Please share this invitation with anyone you think might benefit, non-members able to attend one session 

Only 3 weeks until PROSPEX 2016… have you registered your place?

Date for your diary:
PROSPEX 2016: 14 – 15 December 2016
Business Design Centre, Islington

PROSPEX 2016 is only three weeks away and is shaping up to be a fantastic opportunity to meet with your peers and keep yourself up to date with the current market.

We have 31 companies onsite presenting their prospects and a full two day timetable.

We have kept registration fees at the same rate as two years ago, and introduced a one day rate and an unemployed rate also.  PESGB and OGA hope that this will enable you to still access PROSPEX even during these difficult times.  More information can be found on the PROSPEX website: http://pesgb.org.uk/pesgb/pages/events/general/prospexpages/prospex-show

If you’ve yet to register for the show, there is still time, with registration closing at 5pm on Friday 9th December. Registration on the day will be available.

See you in December for the 14th PROSPEX Show!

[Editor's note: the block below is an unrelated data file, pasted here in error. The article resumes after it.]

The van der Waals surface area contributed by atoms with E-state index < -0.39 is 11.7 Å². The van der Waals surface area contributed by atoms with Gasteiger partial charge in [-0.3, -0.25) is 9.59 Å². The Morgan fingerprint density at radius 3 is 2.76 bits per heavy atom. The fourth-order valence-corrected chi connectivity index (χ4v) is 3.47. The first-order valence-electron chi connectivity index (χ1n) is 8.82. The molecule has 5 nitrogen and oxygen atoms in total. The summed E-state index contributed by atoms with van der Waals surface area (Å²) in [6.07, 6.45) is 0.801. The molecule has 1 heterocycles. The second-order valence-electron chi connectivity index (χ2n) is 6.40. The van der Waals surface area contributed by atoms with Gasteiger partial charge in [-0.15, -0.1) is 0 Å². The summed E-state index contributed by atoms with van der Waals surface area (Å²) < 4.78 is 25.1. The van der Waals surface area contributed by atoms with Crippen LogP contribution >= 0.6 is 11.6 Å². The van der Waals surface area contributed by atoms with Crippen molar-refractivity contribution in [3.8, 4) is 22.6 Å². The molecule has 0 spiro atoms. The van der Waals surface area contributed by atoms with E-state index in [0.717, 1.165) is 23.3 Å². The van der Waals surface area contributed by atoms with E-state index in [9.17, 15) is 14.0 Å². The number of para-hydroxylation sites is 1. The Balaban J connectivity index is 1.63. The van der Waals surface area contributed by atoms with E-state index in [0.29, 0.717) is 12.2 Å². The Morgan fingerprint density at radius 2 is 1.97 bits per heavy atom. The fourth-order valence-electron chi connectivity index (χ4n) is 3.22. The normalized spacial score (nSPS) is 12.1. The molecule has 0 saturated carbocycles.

With thanks to our sponsors who have supported us in this difficult climate.


Meet the new Aberdeen Director, Michael Scotting

michael-scottingAfter completing my B.Sc. in Geology at RHUL in 1993 I drove down the A329 from Egham to the now defunct Postgraduate Research Institute for Sedimentology at the University of Reading to undertake an M.Sc. in “Sedimentology and it’s Applications”. Graduating from that course in 1994 I entered a world of Brent Crude at $16/bbl and few jobs for graduates, quite reminiscent of today in many ways. After a couple of years making ends meet working a variety of admin jobs I finally got my break in 1997 courtesy of Halliburton’s Mud Logging service in Aberdeen. After an eventful first trip working for Cairn on a Romanian three-legged jack-up in the Bay of Bengal I found myself working back in the North Sea. I really enjoyed the job, and have since found the experience invaluable, especially when talking with our beloved colleagues from the well engineering department!